The truth about old 3D

Anaglyph 3D has popped up several times since the 1950s craze died

I've read a lot of articles in the last year or so about the new 3D trend in theatrical movies and HDTV, and far too many of them have made the same mistake about the 3D movie craze of the 1950s.

The myth: 3D movie projection in the 1950s used anaglyph technology, requiring audiences to wear those inferior, red-and-blue (or red-and-green) glasses. Anaglyph 3D is inferior, making black and white images look horrible and color images look worse. But while there were anaglyph 3D comic books in the 1950s, and perhaps some shorts, no Hollywood feature film was commercially released that way.

The 3D movies that enjoyed brief popularity from 1952 through 1954 used polarized lenses, as do most of today's theatrical 3D presentations. The technology at the heart of theatrical 3D really hasn't changed.

Today's 3D projection systems have some advantages. In some, but not all, of them, you can tilt your head to the side or wear the glasses lopsided without ruining the 3D effect--a universal problem with older polarized 3D. And the old system was extremely complicated to project, increasing the chances of projectionist error marring the presentation.

Ironically, anaglyph 3D has popped up several times since the 1950s craze died. Universal re-released Creature from the Black Lagoon and It Came from Outer Space that way in the 1970s. Within the last decade, both Spy Kids 3-D: Game Over and The Adventures of Sharkboy and Lavagirl played that way. And several 3D movies are available on DVD or Blu-ray in anaglyph form. (The advantage of anaglyph is that you don't need special projection equipment. The disadvantage is that it looks terrible.)

I suspect that some people in the movie and home theater businesses want this 1950s anaglyph myth to continue. It fits the desired narrative: 3D failed then because it was primitive, but it's no longer primitive and therefore will prevail. But there's a big difference between desired narrative and truth.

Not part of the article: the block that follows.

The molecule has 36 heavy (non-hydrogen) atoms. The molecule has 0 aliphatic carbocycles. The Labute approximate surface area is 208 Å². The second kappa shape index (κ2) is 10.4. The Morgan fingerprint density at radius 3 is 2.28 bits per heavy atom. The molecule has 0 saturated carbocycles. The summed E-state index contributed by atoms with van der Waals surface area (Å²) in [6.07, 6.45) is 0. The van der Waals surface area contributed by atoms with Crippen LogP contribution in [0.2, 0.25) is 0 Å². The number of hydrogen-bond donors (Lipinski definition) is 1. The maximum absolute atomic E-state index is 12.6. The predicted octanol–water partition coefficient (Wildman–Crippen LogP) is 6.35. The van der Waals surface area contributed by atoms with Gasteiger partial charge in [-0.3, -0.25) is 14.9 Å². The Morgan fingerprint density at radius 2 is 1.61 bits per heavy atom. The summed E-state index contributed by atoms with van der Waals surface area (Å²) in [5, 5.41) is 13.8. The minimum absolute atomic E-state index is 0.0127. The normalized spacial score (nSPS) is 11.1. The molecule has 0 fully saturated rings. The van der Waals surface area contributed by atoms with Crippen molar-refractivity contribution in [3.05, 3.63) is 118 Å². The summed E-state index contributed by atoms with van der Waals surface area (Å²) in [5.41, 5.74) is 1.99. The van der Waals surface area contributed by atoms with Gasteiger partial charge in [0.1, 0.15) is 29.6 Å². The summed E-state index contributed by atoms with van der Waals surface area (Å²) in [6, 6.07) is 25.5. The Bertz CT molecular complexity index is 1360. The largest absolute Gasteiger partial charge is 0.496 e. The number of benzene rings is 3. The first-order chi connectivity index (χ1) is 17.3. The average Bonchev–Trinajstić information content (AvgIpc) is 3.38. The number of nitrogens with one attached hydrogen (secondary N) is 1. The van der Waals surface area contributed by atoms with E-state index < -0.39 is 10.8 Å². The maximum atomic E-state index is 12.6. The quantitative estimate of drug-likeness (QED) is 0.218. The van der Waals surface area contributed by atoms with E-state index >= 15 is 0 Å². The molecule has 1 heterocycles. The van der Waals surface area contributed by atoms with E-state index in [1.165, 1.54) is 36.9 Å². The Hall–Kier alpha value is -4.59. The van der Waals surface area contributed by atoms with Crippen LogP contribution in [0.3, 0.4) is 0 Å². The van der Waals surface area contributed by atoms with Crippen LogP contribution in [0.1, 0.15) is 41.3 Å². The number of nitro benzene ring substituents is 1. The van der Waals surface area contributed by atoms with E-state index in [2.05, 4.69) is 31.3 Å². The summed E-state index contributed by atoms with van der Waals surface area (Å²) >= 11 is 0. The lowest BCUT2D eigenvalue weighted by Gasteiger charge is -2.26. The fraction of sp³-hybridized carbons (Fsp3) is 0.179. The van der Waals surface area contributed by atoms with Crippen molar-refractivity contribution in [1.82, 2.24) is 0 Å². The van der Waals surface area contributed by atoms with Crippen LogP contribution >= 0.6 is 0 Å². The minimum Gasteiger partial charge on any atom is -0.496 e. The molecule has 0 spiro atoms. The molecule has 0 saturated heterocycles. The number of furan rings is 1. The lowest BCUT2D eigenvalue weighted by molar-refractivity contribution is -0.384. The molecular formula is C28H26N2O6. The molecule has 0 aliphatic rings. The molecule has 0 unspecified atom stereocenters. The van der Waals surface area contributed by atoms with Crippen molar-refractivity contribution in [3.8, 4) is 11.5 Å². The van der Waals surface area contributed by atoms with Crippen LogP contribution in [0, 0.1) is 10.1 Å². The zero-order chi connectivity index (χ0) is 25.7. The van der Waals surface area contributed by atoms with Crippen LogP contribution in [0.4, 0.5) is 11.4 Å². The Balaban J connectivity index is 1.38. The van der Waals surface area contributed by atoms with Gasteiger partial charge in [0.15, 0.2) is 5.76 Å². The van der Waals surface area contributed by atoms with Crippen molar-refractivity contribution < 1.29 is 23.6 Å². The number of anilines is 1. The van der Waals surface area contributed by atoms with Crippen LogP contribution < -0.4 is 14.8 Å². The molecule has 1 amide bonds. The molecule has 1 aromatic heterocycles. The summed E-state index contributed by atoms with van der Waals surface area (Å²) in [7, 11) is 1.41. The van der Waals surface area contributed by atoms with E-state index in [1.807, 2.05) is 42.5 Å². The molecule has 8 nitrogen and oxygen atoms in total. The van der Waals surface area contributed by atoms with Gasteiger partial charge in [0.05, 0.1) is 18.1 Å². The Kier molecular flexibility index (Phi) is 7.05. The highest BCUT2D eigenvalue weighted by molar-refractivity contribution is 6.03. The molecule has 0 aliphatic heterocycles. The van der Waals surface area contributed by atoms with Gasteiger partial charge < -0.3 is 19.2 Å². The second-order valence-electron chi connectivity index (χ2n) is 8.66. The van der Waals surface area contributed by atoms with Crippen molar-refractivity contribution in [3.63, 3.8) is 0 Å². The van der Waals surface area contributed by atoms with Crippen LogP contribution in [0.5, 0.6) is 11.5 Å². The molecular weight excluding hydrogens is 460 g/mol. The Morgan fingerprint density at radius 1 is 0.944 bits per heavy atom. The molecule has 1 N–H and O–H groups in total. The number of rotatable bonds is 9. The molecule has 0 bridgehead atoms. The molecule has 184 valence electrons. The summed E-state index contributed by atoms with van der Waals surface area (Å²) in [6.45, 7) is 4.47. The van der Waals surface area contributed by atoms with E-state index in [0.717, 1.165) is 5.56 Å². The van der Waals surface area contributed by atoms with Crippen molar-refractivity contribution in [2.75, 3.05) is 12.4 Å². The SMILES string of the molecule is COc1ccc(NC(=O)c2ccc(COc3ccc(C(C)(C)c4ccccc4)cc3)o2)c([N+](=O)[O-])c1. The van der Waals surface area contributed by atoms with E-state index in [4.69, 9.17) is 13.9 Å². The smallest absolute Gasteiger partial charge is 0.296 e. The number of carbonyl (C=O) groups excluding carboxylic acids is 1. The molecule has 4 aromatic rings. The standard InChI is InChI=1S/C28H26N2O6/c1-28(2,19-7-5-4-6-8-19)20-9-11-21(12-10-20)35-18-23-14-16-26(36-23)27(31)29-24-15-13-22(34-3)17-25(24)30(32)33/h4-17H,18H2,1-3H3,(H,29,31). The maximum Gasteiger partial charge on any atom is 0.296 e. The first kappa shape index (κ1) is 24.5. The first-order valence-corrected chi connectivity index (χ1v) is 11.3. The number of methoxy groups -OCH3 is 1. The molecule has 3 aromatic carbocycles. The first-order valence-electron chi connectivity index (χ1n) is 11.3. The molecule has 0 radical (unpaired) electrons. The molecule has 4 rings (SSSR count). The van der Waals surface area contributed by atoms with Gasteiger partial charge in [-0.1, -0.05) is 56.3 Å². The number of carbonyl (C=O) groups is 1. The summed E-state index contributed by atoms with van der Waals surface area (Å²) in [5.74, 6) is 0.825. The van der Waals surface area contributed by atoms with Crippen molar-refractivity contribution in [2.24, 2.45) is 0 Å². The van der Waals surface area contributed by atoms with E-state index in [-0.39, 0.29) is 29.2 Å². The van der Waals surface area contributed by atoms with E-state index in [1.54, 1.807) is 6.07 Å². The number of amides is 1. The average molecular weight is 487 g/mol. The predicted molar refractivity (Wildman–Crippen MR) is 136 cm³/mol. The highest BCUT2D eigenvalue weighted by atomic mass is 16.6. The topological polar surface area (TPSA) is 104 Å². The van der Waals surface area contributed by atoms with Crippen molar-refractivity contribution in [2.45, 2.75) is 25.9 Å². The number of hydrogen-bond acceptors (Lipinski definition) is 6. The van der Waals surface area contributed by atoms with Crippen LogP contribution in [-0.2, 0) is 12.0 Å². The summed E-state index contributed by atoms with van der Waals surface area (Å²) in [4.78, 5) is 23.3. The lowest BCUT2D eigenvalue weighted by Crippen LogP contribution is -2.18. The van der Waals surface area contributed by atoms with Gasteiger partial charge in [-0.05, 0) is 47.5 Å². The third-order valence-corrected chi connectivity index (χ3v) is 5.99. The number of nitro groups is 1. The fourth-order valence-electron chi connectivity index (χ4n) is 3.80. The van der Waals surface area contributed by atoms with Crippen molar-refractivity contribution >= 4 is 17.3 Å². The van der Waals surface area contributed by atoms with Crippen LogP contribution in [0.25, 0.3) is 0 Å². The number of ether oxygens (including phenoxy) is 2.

Tags 3d TV

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Lincoln Spector

PC World (US online)

4 Comments

RJ

1

I'm sure that this article was put there to get us oldies to answer.
1 - I saw movies in the 50's with green and red lensed glasses with cardboard frames.
2 - Polarised glasses (If available then), would have been far too expensive.
So please don't state as fact, that which you, obviously don't know.

dead4sure

2

Don't forget that the technology we now have in the CG industry allows us to better utilise stereoscopic technology. We can now render out elements in better quality than anything 50-60 years ago could produce. You only have to watch a full 3d film such as Disneys UP to see the massive leap in quality. I think we are finally at a stage where stereoscopic has become less of a gimmick and more of a valued feature in modern cinema.

old anaglyph stereoscopic was bad the modern polarised setup works perfectly!

i was as sceptical as everyone else until i finally caved and tried it, it does exactly what it claims to do.

oh apart from when film elements where you get the crappy cardboard cut-out effect.

anyway rant over lol!

Ken

3

Do you actually research the articles you write, old 3D movies didnt use polarised glasses, they used anaglyph glasses, and all the ones I ever used where RED and BLUE, not green.

Town Crier

4

RJ & Ken - You are BOTH mis-remembering, not Lincoln! None of the first-run 3D features of the 50's used anaglyph glasses! Polarized glasses were not "too expensive" and in fact were used at the 3D shows at the 1939 New York World's Fair. Comic books from the 50s did use anaglyph glasses, and later 70s revivals of anaglyph seems to have placed this false memory of the past into people's minds.

http://www.3dfilmpf.org/info-top-10-3D-myths.html

Town Crier

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